It was an early morning in September 2012 when I pulled up to my doctor’s office for a basic check up appointment. It had been a couple of years since I had been back at this center for eating disorders. I walked through the front door and was filled with a rush of emotion as memories of my eating disorder flooded back into my mind. I walked in and noticed a teenage girl sitting next to her dad in the waiting room. Her shoulder bones were poking through her shirt and she had dark circles under her eyes. The dad filled out paperwork as she nervously greeted the doctor. I looked over at them both and smiled. I wanted to get up and tell the young girl that it was all going to be ok, that eventually the thoughts would go away and one day she’d feel freedom from this addiction.
I used to be that girl. Some days I still am. My story, “Starving the Host” is about my eating disorder that almost killed me. I was the designer in this year’s Invictus group and had no formal training in writing. I wanted to remain quiet and to somehow make it through the year without sharing my story. I wanted to keep my thoughts and past actions to myself. That slowly began to change as I continued on with Invictus. I began to share small bits of my life at our Saturday meetings, slowly tearing down the walls I had built so perfectly in high school. I had spent so much of my life trying to come across as if I had it all together when really a committee of voices had been raging through my head for so many years. I also began to run with Brad some mornings and we began to share about our own addictions. It was the first time in my life I felt like I couldn’t scare somebody away with what was really going on in my mind.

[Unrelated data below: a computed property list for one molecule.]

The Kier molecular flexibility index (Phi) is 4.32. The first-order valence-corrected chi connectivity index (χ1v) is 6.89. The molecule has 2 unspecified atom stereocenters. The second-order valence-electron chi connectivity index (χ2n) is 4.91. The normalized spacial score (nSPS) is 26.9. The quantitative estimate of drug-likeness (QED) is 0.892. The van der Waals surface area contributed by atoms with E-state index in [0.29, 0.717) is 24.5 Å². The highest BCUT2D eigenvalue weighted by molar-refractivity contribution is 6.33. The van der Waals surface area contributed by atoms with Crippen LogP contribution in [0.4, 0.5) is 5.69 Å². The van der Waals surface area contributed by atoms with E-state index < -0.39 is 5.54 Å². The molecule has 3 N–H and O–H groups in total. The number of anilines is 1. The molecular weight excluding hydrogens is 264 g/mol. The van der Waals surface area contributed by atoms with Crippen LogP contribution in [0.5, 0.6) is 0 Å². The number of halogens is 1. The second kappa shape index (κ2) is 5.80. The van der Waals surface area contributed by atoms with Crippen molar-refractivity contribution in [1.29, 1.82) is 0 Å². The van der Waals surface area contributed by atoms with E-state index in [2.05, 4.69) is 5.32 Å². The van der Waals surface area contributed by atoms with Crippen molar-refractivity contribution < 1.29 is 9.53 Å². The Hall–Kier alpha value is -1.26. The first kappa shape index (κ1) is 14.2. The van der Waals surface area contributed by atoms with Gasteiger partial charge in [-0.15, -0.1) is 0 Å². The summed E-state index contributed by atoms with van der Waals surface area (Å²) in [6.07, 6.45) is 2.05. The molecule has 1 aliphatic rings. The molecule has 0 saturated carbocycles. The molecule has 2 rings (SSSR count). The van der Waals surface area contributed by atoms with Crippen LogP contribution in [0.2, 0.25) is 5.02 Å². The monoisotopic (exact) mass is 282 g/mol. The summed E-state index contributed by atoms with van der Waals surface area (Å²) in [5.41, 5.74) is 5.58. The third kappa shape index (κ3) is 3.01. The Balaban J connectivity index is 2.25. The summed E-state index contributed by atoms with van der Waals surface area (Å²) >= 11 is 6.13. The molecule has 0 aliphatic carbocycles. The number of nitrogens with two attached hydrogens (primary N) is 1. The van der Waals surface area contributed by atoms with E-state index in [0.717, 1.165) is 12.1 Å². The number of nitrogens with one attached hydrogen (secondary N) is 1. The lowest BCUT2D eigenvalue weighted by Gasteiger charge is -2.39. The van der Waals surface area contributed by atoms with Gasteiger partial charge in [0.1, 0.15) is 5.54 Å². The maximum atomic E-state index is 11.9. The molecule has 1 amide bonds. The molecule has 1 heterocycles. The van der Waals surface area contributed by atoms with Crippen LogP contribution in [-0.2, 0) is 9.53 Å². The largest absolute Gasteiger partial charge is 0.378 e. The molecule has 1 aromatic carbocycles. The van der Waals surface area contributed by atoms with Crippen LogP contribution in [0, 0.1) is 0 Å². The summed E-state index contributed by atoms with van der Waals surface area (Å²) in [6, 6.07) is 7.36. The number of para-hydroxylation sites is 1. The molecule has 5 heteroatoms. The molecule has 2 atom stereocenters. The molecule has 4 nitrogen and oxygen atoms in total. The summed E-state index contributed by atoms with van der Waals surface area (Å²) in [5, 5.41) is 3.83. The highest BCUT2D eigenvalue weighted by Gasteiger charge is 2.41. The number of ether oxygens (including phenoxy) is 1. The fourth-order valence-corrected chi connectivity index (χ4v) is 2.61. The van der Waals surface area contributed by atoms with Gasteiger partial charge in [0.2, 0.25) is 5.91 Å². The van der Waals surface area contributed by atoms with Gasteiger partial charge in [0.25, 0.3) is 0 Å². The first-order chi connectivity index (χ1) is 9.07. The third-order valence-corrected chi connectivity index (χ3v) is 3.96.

This summer I turned my final draft into Brad, five years since the day I had made the decision to stop vomiting and get better. Invictus helped me to talk again about my eating disorder. In order to write my piece I had to reconnect with the people I had pushed out of my life in high school and have those hard conversations with the people I hurt through my disorder. It was a process of healing broken relationships and struggling to understand some of my worst days. Finishing my piece was one more step in my recovery.
Our Invictus essays went live an early morning in November. I was getting ready for work when I saw my piece on the Internet for the whole world to see. A year-long process had just ended. I scrolled through the pages and was reminded that it just wasn’t about surviving my recovery from my eating disorder but it was also about living. I still have bad days and could relapse again, but that is ok. Life happens. Now I have a written reminder that freedom from my eating disorder is something worth living for and that this is just the beginning.